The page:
Dinners with Ruth: A Memoir on the Power of Friendships

Image of Dinners with Ruth: A Memoir on the Power of Friendships
Release Date: 
September 13, 2022
Simon & Schuster
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“The last time I saw Ruth, it was for supper.”

Complete opposites though they were, Ruth Bader Ginsburg (hereinafter referred to as “RBG” for brevity) and Nina Totenberg “found each other” in 1971 and had an almost 50-year-long friendship. Often, opposites attract. Totenberg never graduated college, and of course, RBG graduated tied for first in her law school’s graduating class.

“The last time I saw Ruth, it was for supper.” RBG enjoyed the bouillabaisse that Totenberg’s (second) husband prepared, particularly after the onset of Covid-19. Saturday dinners were reserved for RBG.

Both women were daughters of European immigrants. Nina Totenberg’s father was a virtuoso violinist who, at 11, was a soloist with the Warsaw Philharmonic. He avoided the Holocaust, moved to the United States in 1935, and made his American musical debut. Her mother, Melanie, born in California, married Roman Totenberg in New York in 1941.

RBG’s father, Nathan Bader, was an immigrant from Ukraine, and her mother was the daughter of immigrants from Poland. Reading was encouraged with weekly trips to the library; as a result RBG was high school valedictorian, though her mother died from cervical cancer the day before. She then thrived at Cornell, where she met her husband, Martin Ginsburg.

Per Totenberg, “Ruth and Marty Ginsburg had that symbiotic harmony.” That harmony would last until his death in 2010.

Totenberg was the eldest of three daughters, and in contrast to RBG, was not “an exceptional student”; however, she enjoyed politics at an early age. Totenberg’s mother arranged, with Eleanor Roosevelt, a Democratic internship for her, at 17, in DC. She went on to Boston University but left after three years to become a newspaper reporter in New England.

After jobs at local newspapers, Totenberg headed to DC in 1968 for a $75 per week job at another newspaper, and soon at The National Observer, where she earned less than male reporters. Soon she became good at “tracking down crumbs of information . . . [that] can lead to a major scoop.”

RBG, who already had two young children, graduated from Columbia Law School in 1959. She was hired as a law professor by Rutgers University in 1963 also at a lower salary than male counterparts. “It was very much the way it was.”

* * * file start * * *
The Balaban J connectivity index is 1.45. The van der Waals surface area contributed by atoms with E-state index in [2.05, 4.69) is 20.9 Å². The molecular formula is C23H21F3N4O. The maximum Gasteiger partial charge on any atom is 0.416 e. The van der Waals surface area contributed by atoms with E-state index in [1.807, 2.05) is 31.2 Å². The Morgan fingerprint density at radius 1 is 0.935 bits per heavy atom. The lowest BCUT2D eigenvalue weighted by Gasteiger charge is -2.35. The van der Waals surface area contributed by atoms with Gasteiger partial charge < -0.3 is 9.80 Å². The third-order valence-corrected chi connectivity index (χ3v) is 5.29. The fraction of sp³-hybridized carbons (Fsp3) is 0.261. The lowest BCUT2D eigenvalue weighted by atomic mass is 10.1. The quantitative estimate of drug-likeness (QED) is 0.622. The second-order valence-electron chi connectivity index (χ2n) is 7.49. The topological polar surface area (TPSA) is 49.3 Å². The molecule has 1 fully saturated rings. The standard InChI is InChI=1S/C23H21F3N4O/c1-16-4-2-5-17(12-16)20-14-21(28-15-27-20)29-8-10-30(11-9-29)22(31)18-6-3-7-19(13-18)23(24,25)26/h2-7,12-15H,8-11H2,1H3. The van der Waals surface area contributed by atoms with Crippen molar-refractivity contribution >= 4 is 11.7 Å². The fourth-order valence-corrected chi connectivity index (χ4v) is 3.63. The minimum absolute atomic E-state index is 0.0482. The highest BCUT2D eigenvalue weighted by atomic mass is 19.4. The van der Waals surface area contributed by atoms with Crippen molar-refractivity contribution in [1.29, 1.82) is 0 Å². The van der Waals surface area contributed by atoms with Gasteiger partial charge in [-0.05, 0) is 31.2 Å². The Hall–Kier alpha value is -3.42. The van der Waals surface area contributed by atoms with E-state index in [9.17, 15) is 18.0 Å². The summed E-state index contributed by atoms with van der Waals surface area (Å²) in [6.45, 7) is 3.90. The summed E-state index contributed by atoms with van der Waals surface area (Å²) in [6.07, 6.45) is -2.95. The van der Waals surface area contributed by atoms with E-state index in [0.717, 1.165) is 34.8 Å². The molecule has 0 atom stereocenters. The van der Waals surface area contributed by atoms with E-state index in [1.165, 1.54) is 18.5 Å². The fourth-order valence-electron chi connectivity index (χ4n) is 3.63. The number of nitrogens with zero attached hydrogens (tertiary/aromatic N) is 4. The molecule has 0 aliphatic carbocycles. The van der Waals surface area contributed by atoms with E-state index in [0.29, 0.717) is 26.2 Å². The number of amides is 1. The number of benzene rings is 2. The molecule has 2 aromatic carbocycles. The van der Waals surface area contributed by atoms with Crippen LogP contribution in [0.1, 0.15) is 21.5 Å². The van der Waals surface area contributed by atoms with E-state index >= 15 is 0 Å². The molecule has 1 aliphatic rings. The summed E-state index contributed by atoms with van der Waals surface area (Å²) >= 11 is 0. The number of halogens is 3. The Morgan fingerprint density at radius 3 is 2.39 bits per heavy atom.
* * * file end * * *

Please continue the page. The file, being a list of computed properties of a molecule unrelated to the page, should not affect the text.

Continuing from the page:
In 1971, Totenberg was covering a story about the Fourteenth Amendment and gender equality; the brief was written by RBG. Totenberg found her number, a phone booth, and placed an hour-long call, which began the start of their nearly 50-year-long friendship.

They loved to shop and said Totenberg, RBG, “was petite and beautiful . . . (and) her sizes were two and occasionally four.” Totenberg, however found stores often ran out of her (larger) sizes.

In the seventies, while Totenberg was still a novice reporter, she attempted to get to know the Supreme Court justices—even “a little bit to pierce the veil of secrecy. . . . In my brash youth, it never occurred to me that some might view my approach as unseemly.” Then came her job, in 1975, with NPR.

Totenberg’s first husband, Floyd Haskell, was 28 years older. RBG was appointed to Federal Court, so she and Marty moved to D.C. and began to “hang out” with Totenberg and Haskell. When Haskell was hospitalized, RBG “was a personal lifeline.” However, after recovery, Haskell was diagnosed with lung cancer.

After Haskell died, he was buried at Arlington National Cemetery, having served in World War II. Totenberg’s NPR coworker, Cokie Roberts, helped with the arrangements.

In 1991, Totenberg covered the controversial Anita Hill sexual harassment case against Judge Clarence Thomas.

In 1993, when RBG was considered for Supreme Court, Totenberg thought her age (60) might be a disadvantage. RBG said, “That’s just silly,” and of course everyone knows what happened after that. They both agreed not to provide career advice afterward!

Both Totenberg and RBG had a strong friendship with the late Justice Scalia, though he was polar (political) opposites with the ladies. RBG and Scalia once rode together on an elephant during a trip to India!

Totenberg met her second husband, David, a surgeon, in 1999, at her father’s concert in Boston. They had met previously when both were married to others—both their spouses had died.

RBG developed colon cancer in 1999, and later, pancreatic cancer in 2009.

After Marty died, RBG worked hard and became the cultural icon, “Notorious R.B.G.,” and was deemed a “rock star” by Totenberg. Totenberg and hubby took to having dinners (and parties) with RBG, hence the title, Dinners with Ruth.

Toward the end of her life, RBG made incendiary remarks about Trump. Totenberg and hubby, David, often cooked for her. She also worked out with a personal trainer throughout most of her illnesses, including shingles, lung cancer, and another pancreatic tumor. “Ruth embraced life until the very end.”

Said Totenberg after she was gifted one of Ruth’s possessions, “I wear the necklace whenever I am feeling stupid . . . I need a dose of brains to help me write.”

Totenberg created a great work, sharing her relationships across all political parties, enhanced by her nearly 50-year loving bond with RBG.